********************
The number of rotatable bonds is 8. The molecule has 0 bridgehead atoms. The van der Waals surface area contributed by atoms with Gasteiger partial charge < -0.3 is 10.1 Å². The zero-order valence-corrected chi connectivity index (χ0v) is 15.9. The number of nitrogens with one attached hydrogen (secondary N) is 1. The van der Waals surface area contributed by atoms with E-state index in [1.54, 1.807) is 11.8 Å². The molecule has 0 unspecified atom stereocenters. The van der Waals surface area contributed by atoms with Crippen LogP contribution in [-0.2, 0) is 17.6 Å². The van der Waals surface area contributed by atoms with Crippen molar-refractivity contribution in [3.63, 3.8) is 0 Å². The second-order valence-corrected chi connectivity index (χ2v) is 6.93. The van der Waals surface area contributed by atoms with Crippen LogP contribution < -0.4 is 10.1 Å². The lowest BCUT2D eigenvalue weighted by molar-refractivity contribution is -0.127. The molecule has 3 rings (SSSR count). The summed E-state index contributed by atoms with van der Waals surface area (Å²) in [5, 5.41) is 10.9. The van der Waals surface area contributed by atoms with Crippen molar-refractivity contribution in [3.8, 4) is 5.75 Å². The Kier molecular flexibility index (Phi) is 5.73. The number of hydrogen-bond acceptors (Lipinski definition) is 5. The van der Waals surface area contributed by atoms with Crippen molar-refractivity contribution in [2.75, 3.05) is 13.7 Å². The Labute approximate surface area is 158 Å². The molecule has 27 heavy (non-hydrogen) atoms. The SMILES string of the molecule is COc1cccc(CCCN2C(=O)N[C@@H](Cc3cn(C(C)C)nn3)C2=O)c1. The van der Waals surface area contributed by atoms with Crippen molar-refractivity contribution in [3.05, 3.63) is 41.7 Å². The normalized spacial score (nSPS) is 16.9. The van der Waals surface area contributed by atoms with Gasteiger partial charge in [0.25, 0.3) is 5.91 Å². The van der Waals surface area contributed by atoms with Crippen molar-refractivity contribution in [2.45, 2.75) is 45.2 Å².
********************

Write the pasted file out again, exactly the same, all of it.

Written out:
The number of rotatable bonds is 8. The molecule has 0 bridgehead atoms. The van der Waals surface area contributed by atoms with Gasteiger partial charge < -0.3 is 10.1 Å². The zero-order valence-corrected chi connectivity index (χ0v) is 15.9. The number of nitrogens with one attached hydrogen (secondary N) is 1. The van der Waals surface area contributed by atoms with E-state index in [1.54, 1.807) is 11.8 Å². The molecule has 0 unspecified atom stereocenters. The van der Waals surface area contributed by atoms with Crippen LogP contribution in [-0.2, 0) is 17.6 Å². The van der Waals surface area contributed by atoms with Crippen molar-refractivity contribution in [3.63, 3.8) is 0 Å². The second-order valence-corrected chi connectivity index (χ2v) is 6.93. The van der Waals surface area contributed by atoms with Crippen LogP contribution < -0.4 is 10.1 Å². The lowest BCUT2D eigenvalue weighted by molar-refractivity contribution is -0.127. The molecule has 3 rings (SSSR count). The summed E-state index contributed by atoms with van der Waals surface area (Å²) in [5, 5.41) is 10.9. The van der Waals surface area contributed by atoms with Crippen molar-refractivity contribution in [3.8, 4) is 5.75 Å². The Kier molecular flexibility index (Phi) is 5.73. The number of hydrogen-bond acceptors (Lipinski definition) is 5. The van der Waals surface area contributed by atoms with Crippen molar-refractivity contribution in [2.75, 3.05) is 13.7 Å². The Labute approximate surface area is 158 Å². The molecule has 27 heavy (non-hydrogen) atoms. The SMILES string of the molecule is COc1cccc(CCCN2C(=O)N[C@@H](Cc3cn(C(C)C)nn3)C2=O)c1. The van der Waals surface area contributed by atoms with Crippen molar-refractivity contribution in [3.05, 3.63) is 41.7 Å². The normalized spacial score (nSPS) is 16.9. The van der Waals surface area contributed by atoms with Gasteiger partial charge in [0.25, 0.3) is 5.91 Å². The van der Waals surface area contributed by atoms with Crippen molar-refractivity contribution in [2.45, 2.75) is 45.2 Å².